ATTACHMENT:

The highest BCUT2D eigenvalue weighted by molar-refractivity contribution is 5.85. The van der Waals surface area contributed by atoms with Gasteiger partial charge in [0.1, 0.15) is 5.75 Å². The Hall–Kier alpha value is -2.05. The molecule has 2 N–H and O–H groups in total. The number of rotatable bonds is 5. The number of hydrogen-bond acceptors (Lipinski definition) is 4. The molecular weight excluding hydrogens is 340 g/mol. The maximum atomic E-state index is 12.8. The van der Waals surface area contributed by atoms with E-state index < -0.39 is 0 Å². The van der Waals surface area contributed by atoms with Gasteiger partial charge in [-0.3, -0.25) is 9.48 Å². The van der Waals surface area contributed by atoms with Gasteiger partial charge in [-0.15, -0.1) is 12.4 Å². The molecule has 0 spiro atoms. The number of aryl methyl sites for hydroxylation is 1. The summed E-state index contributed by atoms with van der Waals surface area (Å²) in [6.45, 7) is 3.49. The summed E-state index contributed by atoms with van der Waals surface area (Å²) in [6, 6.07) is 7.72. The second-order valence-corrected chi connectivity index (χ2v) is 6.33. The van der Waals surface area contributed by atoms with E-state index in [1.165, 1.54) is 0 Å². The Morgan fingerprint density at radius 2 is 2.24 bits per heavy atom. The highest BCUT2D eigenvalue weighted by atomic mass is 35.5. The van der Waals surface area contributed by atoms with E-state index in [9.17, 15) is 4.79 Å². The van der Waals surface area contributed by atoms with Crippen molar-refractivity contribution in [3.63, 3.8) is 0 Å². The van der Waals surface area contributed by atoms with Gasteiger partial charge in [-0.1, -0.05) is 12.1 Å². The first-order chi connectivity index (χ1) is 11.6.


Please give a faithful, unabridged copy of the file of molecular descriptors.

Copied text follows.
The highest BCUT2D eigenvalue weighted by molar-refractivity contribution is 5.85. The van der Waals surface area contributed by atoms with Gasteiger partial charge in [0.1, 0.15) is 5.75 Å². The Hall–Kier alpha value is -2.05. The molecule has 2 N–H and O–H groups in total. The number of rotatable bonds is 5. The number of hydrogen-bond acceptors (Lipinski definition) is 4. The molecular weight excluding hydrogens is 340 g/mol. The maximum atomic E-state index is 12.8. The van der Waals surface area contributed by atoms with E-state index < -0.39 is 0 Å². The van der Waals surface area contributed by atoms with Gasteiger partial charge in [-0.3, -0.25) is 9.48 Å². The van der Waals surface area contributed by atoms with Gasteiger partial charge in [-0.15, -0.1) is 12.4 Å². The molecule has 0 spiro atoms. The number of aryl methyl sites for hydroxylation is 1. The summed E-state index contributed by atoms with van der Waals surface area (Å²) in [6.45, 7) is 3.49. The summed E-state index contributed by atoms with van der Waals surface area (Å²) in [6, 6.07) is 7.72. The second-order valence-corrected chi connectivity index (χ2v) is 6.33. The van der Waals surface area contributed by atoms with E-state index in [1.165, 1.54) is 0 Å². The Morgan fingerprint density at radius 2 is 2.24 bits per heavy atom. The highest BCUT2D eigenvalue weighted by atomic mass is 35.5. The van der Waals surface area contributed by atoms with E-state index in [9.17, 15) is 4.79 Å². The van der Waals surface area contributed by atoms with Crippen molar-refractivity contribution in [3.63, 3.8) is 0 Å². The van der Waals surface area contributed by atoms with Gasteiger partial charge in [-0.1, -0.05) is 12.1 Å². The first-order chi connectivity index (χ1) is 11.6.